Promoting Development, Local Chambers of Commerce Insensitive to Environment

by Duane Nichols on April 15, 2018

North Central West Virginia Business Summit (4/9/18)

“Tearing down the walls” for economic development

Editorial by John Miller (Executive Editor), WV News, April 13, 2018

Since its inception four years ago, we’ve touted the Bridges Without Boundaries Business Summit, which brings together members of four area chambers of commerce: Harrison, Marion, Monongalia and Preston, counties in WV.

The focus of the summit is to bring business and government leaders together to network, looking for opportunities to work together to enhance our economic development efforts.

This year’s event, held Tuesday, was the largest since its beginning and featured a number of guest speakers who shared insight into the region’s economic future as well as ways to partner together.

The summit also featured dozens of booths set up by area businesses, which allowed visitors and participants to stroll the event hall and learn at their own pace.

As would be expected, a good amount of time focused on the region’s role in the Marcellus Shale development, with WVU Energy Institute Director Brian Anderson sharing his expertise.

“We have, in North Central West Virginia, a lot of natural gas resources,” Anderson told the crowd. “There have been some natural gas power plants in various stages of development here in North Central West Virginia. That’s one of the things that could certainly affect the area.”

He stressed the real game changer could be the development of downstream manufacturing associated with the byproducts of the “wet gas” components, which are used in the plastics and chemical industries.

“There’s a real opportunity in the supply chain,” Anderson said. “There’s an opportunity in manufacturing there, because of road connectivity to D.C. and some of the bigger population centers that way across I-68.

“You can imagine that the supply chain goes from (a) cracker near the Ohio River, but then the next level being the dryer and processor can be here in North Central West Virginia. The manufacturer and finished product, as well, and then just ship it into D.C. We can certainly build all of those small manufacturers that are really a big multiplier.”

While Anderson’s vision brings excitement in regards to the region’s potential if parties work together, we were also thrilled to see Pittsburgh Mayor Bill Peduto as a keynote speaker.

That city is one of 20 cities being considered for Amazon’s “second headquarters,” a development that could lead to 50,000 jobs.
Peduto talked about the potential for Pittsburgh to team with the technology sector in North Central West Virginia, based out of the I-79 Technology Park in Fairmont and WVU in Morgantown.

“With the supercomputing center (at the technology park) and with the capacity that it has, it would be a benefit,” Peduto said. “Adding that to our application adds to the potential footprint to come all the way in to West Virginia. On top of that, there are some really great workforce development programs at WVU that have partnered with IBM.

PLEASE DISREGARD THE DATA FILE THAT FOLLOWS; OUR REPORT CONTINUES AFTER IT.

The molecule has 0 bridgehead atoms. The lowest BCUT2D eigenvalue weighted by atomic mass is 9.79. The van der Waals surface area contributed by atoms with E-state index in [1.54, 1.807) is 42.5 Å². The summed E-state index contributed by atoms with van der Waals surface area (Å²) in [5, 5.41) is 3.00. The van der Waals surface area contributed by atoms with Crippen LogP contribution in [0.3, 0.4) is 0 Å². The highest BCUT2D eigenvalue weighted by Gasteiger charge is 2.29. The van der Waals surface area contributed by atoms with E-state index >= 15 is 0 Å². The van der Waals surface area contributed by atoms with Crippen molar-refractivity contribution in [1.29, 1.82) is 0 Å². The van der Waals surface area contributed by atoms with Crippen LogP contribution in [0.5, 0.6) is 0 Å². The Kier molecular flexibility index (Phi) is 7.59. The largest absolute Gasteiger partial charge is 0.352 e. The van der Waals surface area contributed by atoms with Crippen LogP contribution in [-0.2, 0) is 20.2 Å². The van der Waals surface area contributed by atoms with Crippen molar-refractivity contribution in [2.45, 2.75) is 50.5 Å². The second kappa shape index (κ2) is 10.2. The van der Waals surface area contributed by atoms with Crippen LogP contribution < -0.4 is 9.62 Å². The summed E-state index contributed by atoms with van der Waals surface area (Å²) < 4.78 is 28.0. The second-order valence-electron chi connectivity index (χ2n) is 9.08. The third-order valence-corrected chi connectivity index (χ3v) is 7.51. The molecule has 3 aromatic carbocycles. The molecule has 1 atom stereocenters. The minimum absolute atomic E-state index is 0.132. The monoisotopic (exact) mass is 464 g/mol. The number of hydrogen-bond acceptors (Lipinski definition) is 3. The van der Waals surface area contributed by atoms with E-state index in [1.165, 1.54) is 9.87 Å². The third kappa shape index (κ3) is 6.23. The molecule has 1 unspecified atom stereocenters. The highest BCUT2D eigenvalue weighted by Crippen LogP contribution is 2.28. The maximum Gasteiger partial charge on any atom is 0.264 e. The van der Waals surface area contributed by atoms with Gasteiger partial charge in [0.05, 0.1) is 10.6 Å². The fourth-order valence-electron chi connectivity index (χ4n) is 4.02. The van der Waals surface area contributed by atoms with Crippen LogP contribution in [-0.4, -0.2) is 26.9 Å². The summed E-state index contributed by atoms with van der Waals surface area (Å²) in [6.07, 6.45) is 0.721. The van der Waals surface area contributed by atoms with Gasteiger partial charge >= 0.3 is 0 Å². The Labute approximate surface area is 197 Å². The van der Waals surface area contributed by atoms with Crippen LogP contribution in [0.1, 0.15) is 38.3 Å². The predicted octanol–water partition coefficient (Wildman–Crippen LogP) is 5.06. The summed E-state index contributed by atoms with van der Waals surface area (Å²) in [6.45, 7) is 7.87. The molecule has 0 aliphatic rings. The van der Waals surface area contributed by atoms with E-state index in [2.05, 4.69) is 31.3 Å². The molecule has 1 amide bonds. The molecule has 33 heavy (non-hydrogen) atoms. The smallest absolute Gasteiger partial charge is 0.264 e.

“When you start talking about 50,000 jobs, you’re going to be taking it from a much larger footprint than just one city or county. It’s about having that pipeline of people that they could rely on to be workers. The goal would be to provide as many jobs to people already here as possible.”

If Amazon decides to locate to Pittsburgh, combined with the known uptick coming from natural gas, as well as the state’s commitment to road infrastructure, the demand for good workers will increase dramatically.

That should make West Virginia fertile ground for in-migration, instead of what’s become the norm — people leaving the state.

While we understand much of what was talked about on Tuesday was visionary in nature, the presentations paint a clear picture of what’s possible — if officials and businesses learn to break down traditional walls that constrict us and learn to work together.

Presidents of Four County Chambers

{ 1 comment… read it below or add one }

Mary Wildfire April 16, 2018 at 8:16 am

You had me going with the title of this one…

I remembered an earlier editorial from John Miller and was surprised that he would point out that these development plans are “insensitive to the environment”–no, he didn’t, as usual, that’s just your comment.

I see here he’s listed as editor of wvnews, which puts out two or three long articles a week about the wonders of the coming Appalachian Storage Hub, with never any mention of the downside, either environmental or health or property rights … often, as with this one, taking the slant that we need cooperation rather than competition so we can have this marvelous development, as though bickering between officials of different localities fighting for the goodies is the prospective threat to this wonderfulness (and not the possibility of people of the various localities working together to defend the Ohio River and our homes from this assault).

This is propaganda, nothing more, and it’s legal. You can run newspapers and TV channels in the US that deliberately mislead viewers on behalf of various interests with no repercussions. The result is what we see today, a situation likely to be described by future generations, if any survive in civilized form, as a time of near universal madness, a religious cult that led the world into destruction (the religion being growth, capitalism, consumerism, the notion that humans own nature, rather than being a part of it).

Mary Wildfire, Roane County, WV


Leave a Comment

Previous post:

Next post: